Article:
A sweet tooth is not the easiest thing to satisfy in China. I had to work very hard in both Taiwan and Shanghai to assuage my sugar cravings. I couldn’t find any decent Chinese sweets in Mainland China; I had to content myself with buying a bag or two of Skittles or M&Ms (both of which were imported and therefore very expensive) each week. Things had been markedly better in Taiwan, though I still had to make some accommodations. I ate a lot of chocolate O’Smiles, this sandwich cookie with a truly great name; there was also this flavored powdered milk drink I thought was OK. And then there were bings, these concoctions of fruit, shaved ice and sweetened condensed milk--they were pretty lovely, especially on a very hot day. And there was passion fruit juice--I’ve never tasted anything quite like fresh passion fruit juice, which was sold in baggies with a straw dropped into them, around which a string was tied so you could dangle the bag from the handlebars of your bicycle. There were also these sticky rice things that I found revolting if they had red bean in them--they were so very vile--but quite liked if they contained a paste of sweetened black sesame. But ain’t none of it the same as a really moist chocolate chip cookie or a nice big square of fudge so rich and sweet it makes your teeth hurt.

Baring Their Chests and Testimonies


I got this link from my friend Troy, who sent it to me with the note "as if missionaries weren't gay enough...."

It's for Mormons Exposed: Men on a Mission, a retailing enterprise promoting a calendar featuring a buff, bare-chested RM (returned missionary) every month. The faq page (an acronym I always read "fag" unless it's capitalized) states that "the calendar celebrates these missionaries' great looks and beautiful bodies, as well as the amazing stories of service of these deeply spiritual men," adding that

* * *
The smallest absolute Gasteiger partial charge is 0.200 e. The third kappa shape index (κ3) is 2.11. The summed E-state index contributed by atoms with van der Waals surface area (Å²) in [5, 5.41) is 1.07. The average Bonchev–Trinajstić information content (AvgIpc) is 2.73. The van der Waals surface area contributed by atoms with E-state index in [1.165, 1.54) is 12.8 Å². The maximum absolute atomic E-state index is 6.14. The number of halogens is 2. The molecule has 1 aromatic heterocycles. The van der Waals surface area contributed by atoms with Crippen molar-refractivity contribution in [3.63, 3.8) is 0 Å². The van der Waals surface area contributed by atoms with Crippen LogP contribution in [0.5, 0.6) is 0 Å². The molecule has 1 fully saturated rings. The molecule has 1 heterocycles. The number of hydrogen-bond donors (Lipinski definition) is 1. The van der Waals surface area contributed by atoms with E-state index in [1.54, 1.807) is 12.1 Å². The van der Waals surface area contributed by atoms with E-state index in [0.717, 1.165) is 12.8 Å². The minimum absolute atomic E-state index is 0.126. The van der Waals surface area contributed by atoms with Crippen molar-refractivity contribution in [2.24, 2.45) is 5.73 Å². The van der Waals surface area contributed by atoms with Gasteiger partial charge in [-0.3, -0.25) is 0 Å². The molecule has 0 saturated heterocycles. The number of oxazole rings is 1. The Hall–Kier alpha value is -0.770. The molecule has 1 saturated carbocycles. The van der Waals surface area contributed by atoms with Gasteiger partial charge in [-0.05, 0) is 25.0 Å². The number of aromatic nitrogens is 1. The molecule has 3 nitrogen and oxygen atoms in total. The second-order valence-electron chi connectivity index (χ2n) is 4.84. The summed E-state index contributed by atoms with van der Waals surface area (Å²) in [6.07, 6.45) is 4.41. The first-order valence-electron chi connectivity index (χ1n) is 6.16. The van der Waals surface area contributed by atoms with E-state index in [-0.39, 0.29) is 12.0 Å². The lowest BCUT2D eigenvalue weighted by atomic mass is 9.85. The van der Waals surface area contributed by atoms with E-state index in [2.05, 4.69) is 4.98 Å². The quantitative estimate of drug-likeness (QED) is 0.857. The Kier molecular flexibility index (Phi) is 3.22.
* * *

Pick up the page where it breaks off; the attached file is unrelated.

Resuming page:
Behind the eye-candy, this calendar has a deeper story - one that can reshape perceptions, heighten awareness, and perhaps encourage and inspire a broadened acceptance of human and religious diversity. The fact that twelve young returned missionaries are posing shirtless will certainly raise eyebrows, but may also help to sort out some common misconceptions about Mormons. The shock value of what these traditionally conservative young men have helped to create has the power to build a dialogue that encourages people across every belief system and walk of life to defy stereotypes, step out of judgment and embrace tolerance.

It also notes that the "This product may be the must-have stocking stuffer of the year, or even be the gag gift of 2008"--or do they mean the "gay gift" of 2008?

Email from My Mission President

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In her comment on my post about the death of my mission president, Janet noted that it's hard to lose those "rare individuals who embody more than the institutions they represent."

As I mentioned in an entry a few days ago, I'm going through files on an old computer and deleting or transferring everything on it. One of the things I found was a message from President Carlson, written eleven years after he finished his stint as mission president and almost eight years after I left the church, a fact he was very well aware of.

But it's a nice message--warm and honest and caring. I would never do what I'm about to do now with a message from someone whose privacy I might be betraying, but President Carlson is, unfortunately, dead, so I feel at liberty to copy his message here.

Someone Who Was Really Good to Me


My mission, as anyone who has read my blog for very long knows, sucked for the most part.

But one part that didn't suck was my first mission president, who was as good a man as I ever knew. He was extremely kind to me, and I loved him and his family very much.

I found out last night that he died Sunday. I hadn't spoken to him in at least a decade (though he did stay in touch with me fof a good while after I left the church, just call me up every so often to see how I was doing, which tells you something about why I loved him), and I'm really bummed.